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Tuesday, August 30, 2016

JAMAICAN JOURNALIST by Natty Mark Samuels

Marcus Garvey 1924-08-05
Marcus Garvey in 1924

Pioneering Pens - celebrating the early Black journalists and roots reggae songwriters

WORD and the WARRIOR

 We think of Jamaica as the home of Reggae, the early hearth of the Ras Tafari faith. But it has also been the birthplace and nurturing ground, for some of the pioneering figures of Black journalism.

 For example, the Negro World newspaper, the official organ of the UNIA – Universal Negro Improvement Association - was at one time (1920s) the best selling newspaper in African-America. Sold also in Africa, the Caribbean, Europe and Central America, at its height, it had a global readership of two hundred thousand: with Spanish and French versions too. This newspaper was founded in 1918, by Marcus Garvey, born in St. Anne's – as was Bob Marley and Burning Spear. Garvey must have the record for international editing, having fulfilled this role on five different newspapers, in Jamaica, Panama, Costa Rica, America and England.

 From Marcus Garvey to a fan of his, Una Marson. In Kingston, in 1928, Marson, who worked as a secretary, social worker and editor, founded the Cosmopolitan, the first Jamaican magazine for women: becoming the first female editor in the country.Through her later work in England, she met Ras Tafari: becoming secretary to the Ethiopian legation. She accompanied him, when he went to speak for his occupied homeland, in Vienna, in 1936. It was this multi-talented woman – poet and playwright, as well as journalist and editor – who during the Second World War, became the first black female broadcaster at the BBC: initially as a link between Black combatants and their respective homelands.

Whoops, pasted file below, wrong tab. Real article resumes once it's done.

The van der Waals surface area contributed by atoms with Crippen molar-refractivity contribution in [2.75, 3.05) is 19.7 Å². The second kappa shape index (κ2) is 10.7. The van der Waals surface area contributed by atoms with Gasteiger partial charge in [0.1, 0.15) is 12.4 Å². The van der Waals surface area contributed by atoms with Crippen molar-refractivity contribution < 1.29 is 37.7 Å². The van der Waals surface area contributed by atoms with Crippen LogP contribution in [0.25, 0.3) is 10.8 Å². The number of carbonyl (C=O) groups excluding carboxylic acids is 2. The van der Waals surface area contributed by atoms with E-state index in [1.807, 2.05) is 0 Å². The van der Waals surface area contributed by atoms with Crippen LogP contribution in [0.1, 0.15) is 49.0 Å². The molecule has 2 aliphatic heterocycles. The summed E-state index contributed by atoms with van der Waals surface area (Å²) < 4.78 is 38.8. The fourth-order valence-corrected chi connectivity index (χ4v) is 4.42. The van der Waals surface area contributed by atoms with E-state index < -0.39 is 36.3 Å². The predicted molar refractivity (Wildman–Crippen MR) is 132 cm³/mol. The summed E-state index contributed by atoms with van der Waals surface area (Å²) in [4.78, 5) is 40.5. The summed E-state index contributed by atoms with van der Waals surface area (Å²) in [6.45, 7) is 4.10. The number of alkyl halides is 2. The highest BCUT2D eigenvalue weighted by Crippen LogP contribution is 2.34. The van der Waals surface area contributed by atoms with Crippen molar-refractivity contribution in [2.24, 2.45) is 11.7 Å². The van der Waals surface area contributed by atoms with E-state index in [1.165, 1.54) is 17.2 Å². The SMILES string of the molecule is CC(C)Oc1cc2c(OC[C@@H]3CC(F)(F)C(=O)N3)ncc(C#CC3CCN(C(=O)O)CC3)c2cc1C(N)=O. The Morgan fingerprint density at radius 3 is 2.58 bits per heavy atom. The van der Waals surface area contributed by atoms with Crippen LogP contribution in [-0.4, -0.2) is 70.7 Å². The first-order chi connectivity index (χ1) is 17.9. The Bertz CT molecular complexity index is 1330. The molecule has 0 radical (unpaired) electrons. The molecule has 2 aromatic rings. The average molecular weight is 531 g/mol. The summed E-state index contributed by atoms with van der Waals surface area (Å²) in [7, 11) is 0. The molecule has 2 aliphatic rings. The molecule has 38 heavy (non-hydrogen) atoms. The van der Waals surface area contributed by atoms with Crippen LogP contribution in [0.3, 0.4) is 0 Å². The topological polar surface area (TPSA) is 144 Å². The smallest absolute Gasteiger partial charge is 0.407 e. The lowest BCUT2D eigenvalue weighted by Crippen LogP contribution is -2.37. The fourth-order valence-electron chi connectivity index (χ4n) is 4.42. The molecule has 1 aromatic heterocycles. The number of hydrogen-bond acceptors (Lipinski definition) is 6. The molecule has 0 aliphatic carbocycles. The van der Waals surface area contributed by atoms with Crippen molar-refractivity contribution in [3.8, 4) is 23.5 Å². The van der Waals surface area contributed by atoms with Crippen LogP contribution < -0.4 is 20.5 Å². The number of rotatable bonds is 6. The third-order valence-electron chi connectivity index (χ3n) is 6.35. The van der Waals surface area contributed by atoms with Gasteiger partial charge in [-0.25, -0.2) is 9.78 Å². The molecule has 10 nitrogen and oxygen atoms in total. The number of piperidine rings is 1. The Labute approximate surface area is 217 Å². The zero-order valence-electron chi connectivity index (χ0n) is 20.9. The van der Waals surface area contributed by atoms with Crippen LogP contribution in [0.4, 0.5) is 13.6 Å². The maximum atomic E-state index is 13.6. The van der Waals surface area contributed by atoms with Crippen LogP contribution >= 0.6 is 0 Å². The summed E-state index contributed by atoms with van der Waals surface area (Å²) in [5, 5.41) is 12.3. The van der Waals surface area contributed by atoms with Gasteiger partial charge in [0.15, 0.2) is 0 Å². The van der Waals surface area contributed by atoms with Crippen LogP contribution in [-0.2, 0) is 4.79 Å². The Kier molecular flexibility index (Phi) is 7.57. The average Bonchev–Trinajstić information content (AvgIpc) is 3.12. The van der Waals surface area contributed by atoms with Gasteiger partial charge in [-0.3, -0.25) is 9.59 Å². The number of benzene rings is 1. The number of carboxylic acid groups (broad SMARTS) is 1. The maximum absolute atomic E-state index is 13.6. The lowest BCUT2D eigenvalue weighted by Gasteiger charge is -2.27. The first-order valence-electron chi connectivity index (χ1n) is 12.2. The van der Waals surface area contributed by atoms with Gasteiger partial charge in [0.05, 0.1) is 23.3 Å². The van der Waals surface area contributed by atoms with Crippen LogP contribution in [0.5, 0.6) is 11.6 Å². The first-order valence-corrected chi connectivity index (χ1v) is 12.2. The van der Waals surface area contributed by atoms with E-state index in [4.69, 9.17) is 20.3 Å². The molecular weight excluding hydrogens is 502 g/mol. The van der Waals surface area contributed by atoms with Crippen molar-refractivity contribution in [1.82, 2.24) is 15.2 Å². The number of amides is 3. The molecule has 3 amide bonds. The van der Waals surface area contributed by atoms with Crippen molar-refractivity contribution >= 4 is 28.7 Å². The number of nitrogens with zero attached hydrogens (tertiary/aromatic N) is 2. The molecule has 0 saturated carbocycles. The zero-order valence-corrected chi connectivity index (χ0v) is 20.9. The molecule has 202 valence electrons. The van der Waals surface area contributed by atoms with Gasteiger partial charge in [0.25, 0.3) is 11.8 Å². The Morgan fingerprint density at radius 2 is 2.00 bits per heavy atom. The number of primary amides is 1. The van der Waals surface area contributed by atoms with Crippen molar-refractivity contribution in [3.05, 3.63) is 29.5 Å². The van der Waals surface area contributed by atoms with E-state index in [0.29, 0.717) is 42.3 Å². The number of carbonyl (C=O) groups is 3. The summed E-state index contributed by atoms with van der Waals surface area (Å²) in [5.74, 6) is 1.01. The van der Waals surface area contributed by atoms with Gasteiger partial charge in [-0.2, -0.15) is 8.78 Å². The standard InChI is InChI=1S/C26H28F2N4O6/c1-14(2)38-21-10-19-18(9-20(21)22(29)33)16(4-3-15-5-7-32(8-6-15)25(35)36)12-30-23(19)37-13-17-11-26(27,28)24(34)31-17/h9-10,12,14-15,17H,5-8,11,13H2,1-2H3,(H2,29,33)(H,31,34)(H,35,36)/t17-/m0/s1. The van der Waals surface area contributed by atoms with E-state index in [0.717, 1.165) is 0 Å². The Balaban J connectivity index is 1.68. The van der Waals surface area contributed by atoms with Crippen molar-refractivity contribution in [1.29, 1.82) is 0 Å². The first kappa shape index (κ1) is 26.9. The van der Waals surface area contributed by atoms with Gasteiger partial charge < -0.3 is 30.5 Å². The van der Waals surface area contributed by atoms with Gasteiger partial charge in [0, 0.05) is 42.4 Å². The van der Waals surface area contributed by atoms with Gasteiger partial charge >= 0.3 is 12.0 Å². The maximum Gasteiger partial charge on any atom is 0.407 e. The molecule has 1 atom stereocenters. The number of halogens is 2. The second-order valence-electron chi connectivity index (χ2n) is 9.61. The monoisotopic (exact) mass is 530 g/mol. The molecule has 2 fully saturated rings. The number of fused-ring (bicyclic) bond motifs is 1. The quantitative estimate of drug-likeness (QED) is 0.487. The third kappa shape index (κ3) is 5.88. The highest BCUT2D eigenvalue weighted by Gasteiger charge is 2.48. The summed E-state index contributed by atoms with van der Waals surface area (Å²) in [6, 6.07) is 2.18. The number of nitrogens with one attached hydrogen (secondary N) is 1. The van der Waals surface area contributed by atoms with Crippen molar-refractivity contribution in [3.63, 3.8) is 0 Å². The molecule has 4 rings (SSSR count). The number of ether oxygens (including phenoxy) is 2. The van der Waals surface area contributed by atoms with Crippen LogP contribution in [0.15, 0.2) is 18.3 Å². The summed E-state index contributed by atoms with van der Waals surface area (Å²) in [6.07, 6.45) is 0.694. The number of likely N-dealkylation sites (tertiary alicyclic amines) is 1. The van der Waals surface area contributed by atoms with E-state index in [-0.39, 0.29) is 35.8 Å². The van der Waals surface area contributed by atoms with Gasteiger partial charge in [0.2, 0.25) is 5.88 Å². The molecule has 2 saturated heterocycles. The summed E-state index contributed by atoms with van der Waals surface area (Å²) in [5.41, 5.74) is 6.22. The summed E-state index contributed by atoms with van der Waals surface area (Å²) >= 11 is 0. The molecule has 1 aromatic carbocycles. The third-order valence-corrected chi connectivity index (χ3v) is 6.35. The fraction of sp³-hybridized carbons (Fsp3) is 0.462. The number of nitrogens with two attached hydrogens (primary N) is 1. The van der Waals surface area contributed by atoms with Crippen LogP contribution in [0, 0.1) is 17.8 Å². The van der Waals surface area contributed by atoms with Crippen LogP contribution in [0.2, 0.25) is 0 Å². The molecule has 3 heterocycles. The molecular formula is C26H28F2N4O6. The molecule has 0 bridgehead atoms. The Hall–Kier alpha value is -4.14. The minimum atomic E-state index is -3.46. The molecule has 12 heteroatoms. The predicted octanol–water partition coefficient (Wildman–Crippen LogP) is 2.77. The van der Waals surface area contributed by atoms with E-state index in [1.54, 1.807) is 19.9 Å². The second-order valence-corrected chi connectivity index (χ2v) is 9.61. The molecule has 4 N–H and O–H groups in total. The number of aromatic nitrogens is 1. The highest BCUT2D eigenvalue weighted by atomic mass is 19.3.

Born in Negril, on Jamaica's west coast, Joel Augustus Rogers, became a widely respected journalist, historian and  writer; a regular contributor to African-America's best selling newspapers, such as The Pittsburgh Courier and the New York Amsterdam News. At one point, he worked on the Daily Negro Times, a newspaper of his compatriot, Marcus Garvey: who he later interviewed during his American imprisonment. On two occassions, he visited Ethiopia. In 1930, to cover the enthronement of Ras Tafari as Emperor Haile Selassie I; then five years later, becoming the first Black war journalist of the 20th century, when he covered the Italo-Ethiopian conflict. Like Marcus Garvey, also resident in New York during the first decades of the 20th century, Rogers became an important figure of the Harlem Renaissance.

 Before the coming of those with voice and drum, such as Bob Andy and Count Ossie, others, with pen and paper, such as Amy Bailey and Harold Moody, went before them to the frontline, carrying a different type of weaponry: word and the warrior.
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Written by 
© Natty Mark Samuels, 2016. The Dub. 
Sources: 
The Negro World - PBS
Marcus Garvey's Photo
From George Grantham Bain Collection [Public domain], via Wikimedia Commons

Natty Mark Samuels

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Natty Mark Samuels
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Email: bantudub06@gmail.com
Blog: www.africanschool-africa.blogspot.com
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Check out: 
PIONEER PENS
Celebrating the early Black journalists and roots reggae songwriters
written by Natty Mark on Reggaediscography

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